Heart of Goodness by Carolyne Van Der Meer


Reviewed by Joshua Levy


In Heart of Goodness, Carolyne Van Der Meer takes poetic license in writing Marguerite Bourgeoys’s memoir.


This year marks the four hundredth anniversary of the birth of Marguerite Bourgeoys, the French nun who emigrated to Canada and established a school to educate young girls, the poor, and children of First Nations. She founded the Congregation of Notre Dame of Montreal; Montreal’s first permanent church and one of the first uncloistered religious communities anywhere in the Catholic Church. In 1982, Sister Marguerite became Saint Marguerite, Canada’s first female saint.


As a self-identifying Jewish humanist who was raised in Montreal, I must admit that my only previous knowledge of Marguerite Bourgeoys was a vague notion that she had something to do with Leonard Cohen’s ‘Lady of the Harbour’ in ‘Suzanne,’ and I approached this book cautiously, aware of the myriad of atrocities committed against Canada’s First Nations by the Catholic Church in the name of ‘re-education.’

And yet, despite it all, I found myself deeply moved by this collection: won over by Van Der Meer’s clean, crisp, contemporary sentences that sing with empathy and paint a powerful picture of a historical figure who possessed a seemingly unbending devotion to the betterment of women. I set skepticism aside—a leap of faith, if you will—and emerged on the other end of Heart of Goodness feeling remarkably… healed.

Van Der Meer has arranged Saint Marguerite’s life story into thirty numbered poems that are told chronologically, like chapters. This narrative choice unifies and deepens individual poems, moving the reader along with a propulsion often lacking in a poetry collection. Her language is tight and fresh, lending a contemporary vitality to Bourgeoys’s thoughts that reminds me of Lin-Manuel Miranda’s approach to Hamilton.

Poem #1 begins with a general sense of disillusionment for material possessions:

These trimmings and jewels

fine fabrics soft leather

leave me empty

If Heart of Goodness were a musical, these opening lines would perfectly tee up Marguerite Bourgeoys’s 'I Want Song,’ and indeed the poem concludes with Bourgeoys experiencing a full spiritual awakening:

Walking in prayer to honour Mary

the statue of the Blessed Virgin

across the sanctuary

held new light

Many of the strongest poems in the collection take place at sea. Perhaps this is because water serves as a muse for Van Der Meer. Or perhaps it is because the poet feels more comfortable describing the objects and events that encircled Bourgeoys, rather than make assumptions about what was in a saint’s head.

The sea poems hold an urgency and visual tactility:

The fever swathes them

like rolled blankets

tight tucked

no escape

they sweat

drenching bedclothes

and blankets

And this stunner:

Our boat moored on a sand bar

festering with illness

we burned it

wholly committed to our new lives

A number of recently published poetry collections have focused on saints, such as Ann Wroe’s 2018 verse book on Saint Francis of Assisi, and Karen Solie’s 2019 collection on Saint Ethernan, but Heart of Goodness, with its lovely sea voyage poems and journey of the soul, fits in equally well among Virgil’s Aeneid and Camoes’s The Lusiads.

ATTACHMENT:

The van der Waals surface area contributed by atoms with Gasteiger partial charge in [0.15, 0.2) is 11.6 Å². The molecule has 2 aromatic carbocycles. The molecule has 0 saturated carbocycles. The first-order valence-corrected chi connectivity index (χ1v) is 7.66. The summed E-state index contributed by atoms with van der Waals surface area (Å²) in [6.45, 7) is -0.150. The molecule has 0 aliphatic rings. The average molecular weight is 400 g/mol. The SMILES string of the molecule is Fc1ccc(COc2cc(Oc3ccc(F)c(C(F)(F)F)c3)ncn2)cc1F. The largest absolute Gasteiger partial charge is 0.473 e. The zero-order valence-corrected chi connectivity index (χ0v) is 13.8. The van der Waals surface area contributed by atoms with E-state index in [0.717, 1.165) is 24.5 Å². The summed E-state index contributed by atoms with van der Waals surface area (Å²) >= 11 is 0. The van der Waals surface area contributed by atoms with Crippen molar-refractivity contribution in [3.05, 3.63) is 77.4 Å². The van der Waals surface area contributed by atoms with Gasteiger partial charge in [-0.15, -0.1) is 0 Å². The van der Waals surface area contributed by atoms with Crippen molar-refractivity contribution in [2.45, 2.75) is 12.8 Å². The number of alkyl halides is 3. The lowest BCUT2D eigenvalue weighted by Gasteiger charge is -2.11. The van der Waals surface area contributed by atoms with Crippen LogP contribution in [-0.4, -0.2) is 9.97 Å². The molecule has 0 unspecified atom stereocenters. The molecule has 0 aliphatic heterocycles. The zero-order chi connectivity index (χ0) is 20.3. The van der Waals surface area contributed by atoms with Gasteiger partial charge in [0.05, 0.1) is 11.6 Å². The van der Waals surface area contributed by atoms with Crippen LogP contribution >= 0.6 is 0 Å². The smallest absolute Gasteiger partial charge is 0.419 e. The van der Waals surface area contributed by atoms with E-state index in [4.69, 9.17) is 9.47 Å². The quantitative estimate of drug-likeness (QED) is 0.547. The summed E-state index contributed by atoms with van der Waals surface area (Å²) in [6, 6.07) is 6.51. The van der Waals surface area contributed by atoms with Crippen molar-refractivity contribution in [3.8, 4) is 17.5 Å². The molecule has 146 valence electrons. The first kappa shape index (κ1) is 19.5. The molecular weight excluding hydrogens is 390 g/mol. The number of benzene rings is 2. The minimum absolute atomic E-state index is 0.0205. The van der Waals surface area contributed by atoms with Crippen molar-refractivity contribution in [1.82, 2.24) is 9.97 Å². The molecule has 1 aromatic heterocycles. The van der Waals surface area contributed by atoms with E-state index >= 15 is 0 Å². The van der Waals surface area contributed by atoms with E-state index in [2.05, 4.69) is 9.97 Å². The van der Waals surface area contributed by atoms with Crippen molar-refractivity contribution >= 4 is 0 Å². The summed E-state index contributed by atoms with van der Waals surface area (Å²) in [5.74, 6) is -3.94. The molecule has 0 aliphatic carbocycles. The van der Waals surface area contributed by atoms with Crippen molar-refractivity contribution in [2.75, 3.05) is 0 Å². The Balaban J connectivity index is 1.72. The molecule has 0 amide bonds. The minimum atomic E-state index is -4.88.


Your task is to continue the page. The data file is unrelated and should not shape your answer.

Van Der Meer’s feminist poems also deserve special mention and brim with stirring lines, such as:

The trail not blazed by a man

could never

have been

blazed

by a man

In a few poems, Van Der Meer also touches tenderly on the life and legacy of Jeanne Mance, the founder of Montreal’s first hospital.

Each poem in the collection has a French twin: the translation by the author. But much like human identical twins, there are subtle-yet-crucial differences between each English poem and its French double. Often, these distinctions are merely cosmetic. For example, one English poem contains this lovely consonant rhyme:

Stalwart solid

made of stone

my school

a stable school

God wanted it so

while the French translation contains no such lyrical effect.


However, sometimes a seemingly minor language choice affects the meaning of a line in profound ways. The English version of poem #25 concludes with the death of Jeanne Mance:

I feel

a deep

and blazing

hole

The French translation reads:

il y a en moi

un vide

profound

Which, translated back into English, reads:

there is in me

a profound

void/emptiness

In the English version, the poet has traced the burning outline of a metaphorical hole left inside Marguerite Bourgeoys’s soul by the passing of Jeanne Mance. But in the French translation, the poet describes only the emptiness. Which version is better? I have my preference (the English version) but for a poet, every word choice can be as critical as a cliff or a summit, and these differences are endlessly enjoyable to dissect. They add an extra dimension to the poems. If the whole is greater than the sum of its parts, this collection is proof that a good translation is greater still.

I do wish Van Der Meer had delved a little deeper into Marguerite Bourgeoys’s emotional interior. The poet has done a remarkable job of shading in Bourgeoys’s halo, but much of the flesh has been left off the woman.

Still, Van Der Meer makes the case as well as the Vatican ever could for Bourgeoys’s canonization by offering us this fine parable:


I was offered a stable

not for the birthing of Christ-like babes

but for the education the moulding of fine spirits

of young girls who had fire

but no chance

Heart of Goodness is a spiritual top-up. By book’s end, I had become a convert—not to Catholicism, but to Carolyne Van Der Meer’s work.

Heart of Goodness is published by Guernica Editions.

Joshua Levy is a poet and prose writer who recently served as CBC’s Writer-in-Residence. Discover his first book, The Loudest Thing, at www.joshualevy.net

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